The scene is the jail, where Gene Wilder’s character, Jim, is trying to comfort the town’s new sheriff, Bart (played by Cleavon Little) who, because he is black, has been rejected in the most rude way imaginable by the townsfolk. Jim tells Bart:

    You’ve got to remember that these are just simple farmers. These are people of the land. The common clay of the new West.

    You know… morons.

    Jamie Irons

  38. FredHjr Says:

    As the other “Fred” on neo’s weblog, I would like to weigh in as a counterbalance to “Fred.”

    I don’t wear a McCain-Palin pin and I don’t put signs on my front yard or bumper stickers on our cars. We live in an area where it has been known for cars to be keyed and signs to be trashed by the Left. They are very good at intimidation and scorn. My wife and her mother have to pretty much shut their mouths around her sister and her sister’s husband, who are strong Leftists who support Obama. Most of my siblings are now like me: refugees from the Democratic Party and are slightly to the right of center Republicans. Too many friends and family are verbally and emotionally abusive and childish when discussing politics. My wife had to break up a fight between her mother and sister yesterday.

    I and a lot of people I know who support McCain and who support our troops are very, very careful about when we discuss politics and around whom we do.

    The Left is showing its thuggish nature. I also think it is lapping at its high water mark, but there is no telling how long this surge will last. It could all blow out after this election or, as I think will be the case, will go on for some time longer. It will go on for some time longer because it controls education and the media. And the young voters have no idea that the worldview they embrace comes from revisionist Marxists, who have succeeded in their long march through the institutions.

    The level of venom and confrontation will not abate any time soon. Eventually, we may even face a civil war over it. An attack by Muslim jihadists could bring this about. A day of reckoning for the Unholy Alliance that David Horowitz writes about is coming.

    I did not listen to the debate because I am not an “undecided.” I already know the strengths and weaknesses of the candidates and their policy positions. I know their voting records and character. No point in subjecting myself to the media circus and their endless spin on how Obama was so much more sophisticated. Everyone knows the media is for Obama. It’s not a secret and the media knows we know it. But they don’t care. How surreal is that?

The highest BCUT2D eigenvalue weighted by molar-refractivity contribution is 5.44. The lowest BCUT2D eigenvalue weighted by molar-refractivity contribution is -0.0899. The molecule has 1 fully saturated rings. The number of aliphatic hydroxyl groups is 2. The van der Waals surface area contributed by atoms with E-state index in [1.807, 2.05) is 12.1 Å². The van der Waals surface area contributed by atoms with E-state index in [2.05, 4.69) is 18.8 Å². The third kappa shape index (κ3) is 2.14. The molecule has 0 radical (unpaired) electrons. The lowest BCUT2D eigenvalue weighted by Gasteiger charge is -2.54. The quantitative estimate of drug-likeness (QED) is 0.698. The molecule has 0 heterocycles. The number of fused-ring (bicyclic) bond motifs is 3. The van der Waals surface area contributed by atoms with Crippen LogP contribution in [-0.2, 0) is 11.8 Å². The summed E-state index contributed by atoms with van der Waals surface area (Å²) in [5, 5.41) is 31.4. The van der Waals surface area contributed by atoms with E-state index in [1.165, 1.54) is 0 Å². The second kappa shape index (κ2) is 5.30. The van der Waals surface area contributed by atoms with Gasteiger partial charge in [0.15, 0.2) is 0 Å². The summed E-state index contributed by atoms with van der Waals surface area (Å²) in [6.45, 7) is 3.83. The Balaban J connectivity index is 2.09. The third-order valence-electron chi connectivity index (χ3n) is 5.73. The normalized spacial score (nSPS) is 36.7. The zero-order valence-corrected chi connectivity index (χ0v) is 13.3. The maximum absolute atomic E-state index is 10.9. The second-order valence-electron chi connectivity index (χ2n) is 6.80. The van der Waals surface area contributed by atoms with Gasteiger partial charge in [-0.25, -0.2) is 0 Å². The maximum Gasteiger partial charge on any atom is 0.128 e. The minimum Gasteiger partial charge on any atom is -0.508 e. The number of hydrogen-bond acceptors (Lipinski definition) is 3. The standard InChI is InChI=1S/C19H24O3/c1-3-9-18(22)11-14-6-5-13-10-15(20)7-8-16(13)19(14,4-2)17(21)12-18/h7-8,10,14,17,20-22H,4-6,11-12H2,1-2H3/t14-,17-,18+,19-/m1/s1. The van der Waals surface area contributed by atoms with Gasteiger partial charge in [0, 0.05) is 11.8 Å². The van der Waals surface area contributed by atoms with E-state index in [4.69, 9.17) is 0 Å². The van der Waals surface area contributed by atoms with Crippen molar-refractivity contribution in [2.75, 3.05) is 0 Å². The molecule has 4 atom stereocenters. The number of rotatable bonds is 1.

39. Vince P Says:

    Sergey : I agree with you.

    The US relationship with Russia is further proof that “experts” (Condi Rice was billed as an expert) and the Washington Establishment are quite capable of screwing everything up. And that the reasons people cite for Sarah Palin’s unsuitability for office are bogus.

  40. Larry Says:


    I think many of those that are undecided are those that don’t want to be labeled as ‘racist‘ for seeing McCain as the better candidate, wait till ballot in hand.


  41. br549 Says:


    Some of what you stated above are the very reasons I personally believe that the left (those at the helm of the left) want the guns taken away. Let’s say, the real reason. I have felt this way a very long time, but until recently never said much out loud because I was afraid people would think I was off my rocker. It was easy to start it in D.C. because of the incredible crime rate. Plus, you know, the elected few live there.
    They wouldn’t stand a chance if the population of D.C. was armed, and heading toward the Capitol.

    The people of this nation have already proved they are willing to go to war with one another over their beliefs.

    The left wants control through legislation and the courts. Well, comes a time when the sword is mightier than the pen. Fighting to keep what is rightfully yours, means you are willing to fight harder. If you’re just trying to steal from someone, you’ll go the way of less resistance.

    As long as there are people who want the government to take responsibility for their well being, there will be people who want to take those positions of control. For all the outpouring of knowledge in recent centuries, there has been no corresponding outpouring of wisdom. Mankind has not changed.

    I have no faith in mankind. I know how fallible I am, for Christ’s sake.

  42. Vince P Says:

    News story on Obama establishing “Truth Squads” who will not tolerate false character attacks and will use criminal justice system against opponents.

  43. br549 Says:

    Hmmmmm, just can’t find 700 billion in foreclosures on Realty Trac.


    Sure would like to be able to hand AIG’s books to the CPA who’s been doing my taxes for as long as I can remember. Fannie and Freddie, too, for that matter.

  44. br549 Says:

    But then, if all that got out, a bunch of people would go to jail.

  45. PGH Says:

    Why Obama gets stomped in Nov;
    The Bradley effect: Tom Bradley was a black LA mayor who ran for Calif Gov..Polls gave him a big lead yet he lost in a landslide…Lefties say it was because Californians are racists, but a better explanation is that those being asked were afraid of being called racist by shrieking lefties…In reality they just didn’t like Bradley’s policies…